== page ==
In this inspiring rendition, versatile singer Indrani Mukherjee captures vignettes of the morning raga Lalit. She is accompanied by Gurdain Rayatt on the tabla who gives her fine support with a panache that shows his mastery over both pure and semi-classical forms. Milind Kulkarni threads together the melodic elements on his harmonium, doling out dazzling solos and providing receptive accompaniment.
Present in the audience amongst other musicians were Anoushka and her mother, Sukanya Shankar, who were deeply appreciative of the performance and made it all the more special for the musicians on stage.
Mukherjee introduces Lalit with a brief alap. In dignified, smooth movements, she promptly establishes its pleasing, serene countenance. Both the compositions set to vilambit Ektaal and drut Ektaal have been composed by her maternal grandfather, Pandit Sunil Banerjee. Mukherjee’s tenacious timbre is pleasing to the ear. She pauses on notes with confident stance and delivers gamaks in delightful, stately and rotund waves. She elaborates the raga in the slower tempo in unhurried strides, painting Lalit in its most pleasing persona. The chromatic use of both the Ma (pure and sharp 4th) are revealed with judicious application, brightening up moments with stark melodic intensity.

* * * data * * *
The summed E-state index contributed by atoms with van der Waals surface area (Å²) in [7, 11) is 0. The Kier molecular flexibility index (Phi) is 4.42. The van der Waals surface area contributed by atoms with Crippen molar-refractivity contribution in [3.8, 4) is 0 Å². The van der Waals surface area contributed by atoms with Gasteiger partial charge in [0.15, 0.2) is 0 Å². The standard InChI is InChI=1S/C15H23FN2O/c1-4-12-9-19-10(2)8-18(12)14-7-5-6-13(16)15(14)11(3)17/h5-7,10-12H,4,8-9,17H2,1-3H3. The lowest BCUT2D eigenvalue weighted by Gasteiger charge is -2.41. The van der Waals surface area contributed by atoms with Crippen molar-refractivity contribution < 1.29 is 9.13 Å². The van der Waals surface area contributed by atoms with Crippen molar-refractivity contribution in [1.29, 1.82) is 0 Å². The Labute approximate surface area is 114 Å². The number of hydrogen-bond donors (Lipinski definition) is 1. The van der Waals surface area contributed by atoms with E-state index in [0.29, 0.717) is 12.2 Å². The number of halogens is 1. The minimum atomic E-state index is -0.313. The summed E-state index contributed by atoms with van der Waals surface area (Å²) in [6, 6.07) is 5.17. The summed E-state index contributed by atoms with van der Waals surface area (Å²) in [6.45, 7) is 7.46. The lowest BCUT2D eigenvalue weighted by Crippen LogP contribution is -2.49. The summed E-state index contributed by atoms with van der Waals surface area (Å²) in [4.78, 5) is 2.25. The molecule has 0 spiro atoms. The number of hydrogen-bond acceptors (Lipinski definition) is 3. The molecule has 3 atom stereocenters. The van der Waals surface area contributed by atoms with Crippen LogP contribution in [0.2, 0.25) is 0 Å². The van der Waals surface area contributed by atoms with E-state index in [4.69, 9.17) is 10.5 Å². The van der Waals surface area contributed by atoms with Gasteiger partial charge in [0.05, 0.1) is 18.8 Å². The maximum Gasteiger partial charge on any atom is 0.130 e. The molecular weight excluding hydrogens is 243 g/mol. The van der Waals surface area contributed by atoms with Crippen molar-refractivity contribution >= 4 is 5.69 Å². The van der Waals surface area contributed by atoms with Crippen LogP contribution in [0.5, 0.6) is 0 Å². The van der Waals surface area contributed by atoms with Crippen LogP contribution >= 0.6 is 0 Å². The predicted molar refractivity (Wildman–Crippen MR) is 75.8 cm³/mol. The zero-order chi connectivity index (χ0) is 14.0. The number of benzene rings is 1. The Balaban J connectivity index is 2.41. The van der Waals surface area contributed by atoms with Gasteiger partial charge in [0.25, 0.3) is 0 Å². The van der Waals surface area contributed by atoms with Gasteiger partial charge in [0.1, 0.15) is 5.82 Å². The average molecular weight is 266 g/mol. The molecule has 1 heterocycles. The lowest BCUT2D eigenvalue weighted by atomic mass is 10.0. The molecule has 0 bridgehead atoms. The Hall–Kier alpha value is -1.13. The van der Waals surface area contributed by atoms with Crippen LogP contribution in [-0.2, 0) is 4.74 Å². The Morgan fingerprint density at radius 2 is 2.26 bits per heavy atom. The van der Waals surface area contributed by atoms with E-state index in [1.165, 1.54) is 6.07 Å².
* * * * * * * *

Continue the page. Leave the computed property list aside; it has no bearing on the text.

In the faster composition, Mukherjee explores the upper octaves with crisp, electrifying taans. Kulkarni’s solos glow through the interstices, entwining the vocals and tabla with seamless ease.
Her next presentation is a traditional bhajan which was written by Surdas, the visually challenged devotional Hindu poet and singer from the 16th century. The tune in Raag Hemant has been composed by Mukherjee’s guru, Vidushi Manju Sundaram. Mukherjee continues the semi-classical section with a ‘jhoola.’
‘Jhoola’ literally means a swing and its lyrics depict scenes of romance or devotion from tales of Hindu deities. ‘Siya Sung Jhoole Bagiya Me Ram’ chronicles a devotional eulogy to Lord Rama and his wife, Sita. The song is set to Raag Pancham se Khamaj, a variant of Raag Khamaj.
Mukherjee wedges in a Bengali devotional song, also written and composed by her maternal grandfather, after this. The song depicts the universal force that shapes and rules the world in its mysterious ways.
She concludes her recital with a dadra in Raag Bhairavi. It is a traditional composition that she characterizes brilliantly and ends on a ravishing, ecstatic note.
Indrani Mukherjee (khayal)
Gurdain Rayatt (tabla)
Milind Kulkarni (harmonium)
Raag Lalit, Thaat: Poorvi, Samay: dawn
Bhajan in Raag Hemant, Thaat: Bilaval, Samay: late evening, Written by Surdas, Composer: Vidushi Manju Sundaram
Jhoola, traditional composition in Raag Pancham se Khamaj, Thaat: Khamaj, Samay: Late evening
Devotional Bengali song composed by Pandit Sunil Banerjee
Dadra in Raag Bhairavi, Thaat: Bhairavi, Samay: early morning